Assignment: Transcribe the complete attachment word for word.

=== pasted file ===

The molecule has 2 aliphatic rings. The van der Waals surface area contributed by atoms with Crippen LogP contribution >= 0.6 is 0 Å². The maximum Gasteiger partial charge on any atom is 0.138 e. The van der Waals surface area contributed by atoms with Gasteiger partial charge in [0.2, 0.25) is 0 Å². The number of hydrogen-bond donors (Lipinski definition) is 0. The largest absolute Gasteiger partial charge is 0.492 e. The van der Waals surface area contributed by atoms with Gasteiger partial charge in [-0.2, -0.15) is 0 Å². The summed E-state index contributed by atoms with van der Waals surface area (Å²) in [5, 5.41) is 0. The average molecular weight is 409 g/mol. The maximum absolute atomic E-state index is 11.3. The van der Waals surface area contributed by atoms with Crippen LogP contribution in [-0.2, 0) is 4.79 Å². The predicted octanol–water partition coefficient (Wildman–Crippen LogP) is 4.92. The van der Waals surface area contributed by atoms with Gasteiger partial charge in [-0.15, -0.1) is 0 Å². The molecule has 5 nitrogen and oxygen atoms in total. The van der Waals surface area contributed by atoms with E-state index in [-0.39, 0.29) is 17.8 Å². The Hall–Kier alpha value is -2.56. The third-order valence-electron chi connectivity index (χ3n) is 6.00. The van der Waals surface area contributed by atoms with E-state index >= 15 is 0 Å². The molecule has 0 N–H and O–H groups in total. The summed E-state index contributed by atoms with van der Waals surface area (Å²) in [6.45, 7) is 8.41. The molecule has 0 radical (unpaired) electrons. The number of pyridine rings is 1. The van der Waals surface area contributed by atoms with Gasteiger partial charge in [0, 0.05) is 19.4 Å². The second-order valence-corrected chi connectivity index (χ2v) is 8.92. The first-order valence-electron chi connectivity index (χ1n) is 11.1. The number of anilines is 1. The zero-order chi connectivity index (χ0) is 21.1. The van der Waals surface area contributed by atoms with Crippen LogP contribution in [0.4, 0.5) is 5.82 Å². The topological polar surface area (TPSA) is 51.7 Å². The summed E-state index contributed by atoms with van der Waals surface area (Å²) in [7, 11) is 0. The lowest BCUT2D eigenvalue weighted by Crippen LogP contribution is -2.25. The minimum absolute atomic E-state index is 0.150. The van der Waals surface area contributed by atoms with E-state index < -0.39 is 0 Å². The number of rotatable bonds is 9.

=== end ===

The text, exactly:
The molecule has 2 aliphatic rings. The van der Waals surface area contributed by atoms with Crippen LogP contribution >= 0.6 is 0 Å². The maximum Gasteiger partial charge on any atom is 0.138 e. The van der Waals surface area contributed by atoms with Gasteiger partial charge in [0.2, 0.25) is 0 Å². The number of hydrogen-bond donors (Lipinski definition) is 0. The largest absolute Gasteiger partial charge is 0.492 e. The van der Waals surface area contributed by atoms with Gasteiger partial charge in [-0.2, -0.15) is 0 Å². The summed E-state index contributed by atoms with van der Waals surface area (Å²) in [5, 5.41) is 0. The average molecular weight is 409 g/mol. The maximum absolute atomic E-state index is 11.3. The van der Waals surface area contributed by atoms with Crippen LogP contribution in [-0.2, 0) is 4.79 Å². The predicted octanol–water partition coefficient (Wildman–Crippen LogP) is 4.92. The van der Waals surface area contributed by atoms with Gasteiger partial charge in [-0.15, -0.1) is 0 Å². The molecule has 5 nitrogen and oxygen atoms in total. The van der Waals surface area contributed by atoms with E-state index in [-0.39, 0.29) is 17.8 Å². The Hall–Kier alpha value is -2.56. The third-order valence-electron chi connectivity index (χ3n) is 6.00. The van der Waals surface area contributed by atoms with E-state index >= 15 is 0 Å². The molecule has 0 N–H and O–H groups in total. The summed E-state index contributed by atoms with van der Waals surface area (Å²) in [6.45, 7) is 8.41. The molecule has 0 radical (unpaired) electrons. The number of pyridine rings is 1. The van der Waals surface area contributed by atoms with Gasteiger partial charge in [0, 0.05) is 19.4 Å². The second-order valence-corrected chi connectivity index (χ2v) is 8.92. The first-order valence-electron chi connectivity index (χ1n) is 11.1. The number of anilines is 1. The zero-order chi connectivity index (χ0) is 21.1. The van der Waals surface area contributed by atoms with Crippen LogP contribution in [0.4, 0.5) is 5.82 Å². The topological polar surface area (TPSA) is 51.7 Å². The summed E-state index contributed by atoms with van der Waals surface area (Å²) in [7, 11) is 0. The lowest BCUT2D eigenvalue weighted by Crippen LogP contribution is -2.25. The minimum absolute atomic E-state index is 0.150. The van der Waals surface area contributed by atoms with E-state index < -0.39 is 0 Å². The number of rotatable bonds is 9.